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6 Stages Of Runger Every Runner Has Experienced

RUNGER. It’s a real thing. I don’t know if it’s in Webster’s Dictionary but I’m too hungry to stop and find out.

Runger is the combination of long distance running and hunger colliding to create the biggest hole in your stomach that must be filled immediately. It’s an extra-intense, crazy I need food now or I’m not responsible for my words or actions kind of hunger. It happens to the best of us runners. And it’s very, very real.

The first step is admitting you have a problem. The next step is getting some food. The final step is getting more food (and so on). Dealing with runger can be hard so it’s important to identify the stages of runger so you can deal with it appropriately. Let’s walk through the stages of runger so you can identify where you’re at.

1. Denial.

When training for a long-distance race it’s hard to believe how hungry you can get. You might try to dismiss it as a one time thing or thirst or something else that helps you justify eating a large pizza as a light pre-dinner snack—but you are just in denial.

If you deny you are having a runger situation you’re going to regret it later (when you’re at the supermarket and rip open a bag of Doritos in the checkout line and just go at it).

2. Anger.

No, you’re not angry that you’re hungry; you’re angry about anything and everything that stands in the way of you and FOOD. All etiquette rules fly out the window.

There’s no sharing, waiting for everyone to get their food, offering a taste to anyone else. NO.

This is your food and no one better stand in the way of it.

3. Bargaining.

Hey, if you’re willing to run over 10 miles in one shot you’re probably going to be willing to trade your little brother for a sandwich.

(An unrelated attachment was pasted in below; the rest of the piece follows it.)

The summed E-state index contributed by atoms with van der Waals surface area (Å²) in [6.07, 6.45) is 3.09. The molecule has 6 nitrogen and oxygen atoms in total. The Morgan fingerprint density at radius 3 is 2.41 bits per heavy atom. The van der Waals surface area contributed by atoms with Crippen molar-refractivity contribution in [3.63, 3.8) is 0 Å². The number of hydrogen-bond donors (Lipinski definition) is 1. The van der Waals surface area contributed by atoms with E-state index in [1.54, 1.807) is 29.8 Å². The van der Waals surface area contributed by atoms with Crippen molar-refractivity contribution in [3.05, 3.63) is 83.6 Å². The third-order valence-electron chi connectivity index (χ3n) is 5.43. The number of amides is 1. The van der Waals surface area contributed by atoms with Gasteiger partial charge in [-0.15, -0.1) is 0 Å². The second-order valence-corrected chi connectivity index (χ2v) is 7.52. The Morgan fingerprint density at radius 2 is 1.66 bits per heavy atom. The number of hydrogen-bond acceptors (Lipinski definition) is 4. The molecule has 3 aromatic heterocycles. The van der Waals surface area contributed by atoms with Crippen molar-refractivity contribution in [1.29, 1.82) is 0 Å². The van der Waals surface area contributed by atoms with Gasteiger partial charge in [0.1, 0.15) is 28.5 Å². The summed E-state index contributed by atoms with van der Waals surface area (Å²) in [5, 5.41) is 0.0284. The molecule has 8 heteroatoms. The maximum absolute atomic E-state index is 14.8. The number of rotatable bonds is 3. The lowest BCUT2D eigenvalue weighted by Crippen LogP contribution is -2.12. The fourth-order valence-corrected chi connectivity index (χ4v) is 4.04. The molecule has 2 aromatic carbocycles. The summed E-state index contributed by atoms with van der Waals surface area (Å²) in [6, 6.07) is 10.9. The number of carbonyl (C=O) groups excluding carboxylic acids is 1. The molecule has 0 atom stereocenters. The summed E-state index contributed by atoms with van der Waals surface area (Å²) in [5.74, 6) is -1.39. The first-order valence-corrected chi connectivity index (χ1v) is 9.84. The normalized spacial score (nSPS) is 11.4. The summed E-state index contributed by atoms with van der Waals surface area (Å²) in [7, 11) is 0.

Desperate times call for desperate measures and you might find yourself bargaining with your friends to go to the All-You-Can-Eat-Waffle-Buffet with you in exchange for basically anything they want.

4. Depression.

Being super intensely hungry can do weird things to your mind. If you find yourself crying over a pizza commercial because it’s been 19 hours since you had some delicious cheesy goodness—you might need a snack.

Keep it together because it’s hard to make a homemade ice cream sundae when there are tears in your eyes.

5. Isolation.

Sometimes runger can lead you to eat so much that people around you will gawk. This is a little embarrassing so you might find yourself staying home alone.

Sure it sounds a little sad and lonely but there is a bright side—you won’t have to share your Chinese take-out with anyone (even though the place sent your order with 4 sets of chopsticks and fortune cookies assuming it was for a whole family).

Plus there’s the added bonus that no one will see that just as your running pace has gotten speedy—so has your eating pace.

6. Acceptance.

When you finally see runger as your new superpower you’ll be at peace. You can proudly let people know you are Super Eater—able to eat massive amounts in one sitting—no fries left behind!

Once you accept your runger you can focus on adjusting your budget to afford all those extra snacks. And you’ll live happily ever after riding off into the sunset with Pies Charming.

Run Eat Repeat

Monica Olivas started blogging six years ago to document her weight-loss journey and training for her first marathon at RunEatRepeat.com. Since then she’s conquered the half marathon and marathon (actually dozens of them) and lost 20 pounds. She shares running tips, reviews, food diaries, weight-loss features and musings about life, liberty and the pursuit of fitness on her site. Monica is a RRCA-certified running coach and ACE-certified personal trainer based out of Southern California. She is a full-time blogger, also blogging for the Rock 'n' Roll Marathon Series, and is sponsored by HOKA ONE ONE. Follow her blog for tips on healthy living and on Twitter/Instagram @RunEatRepeat.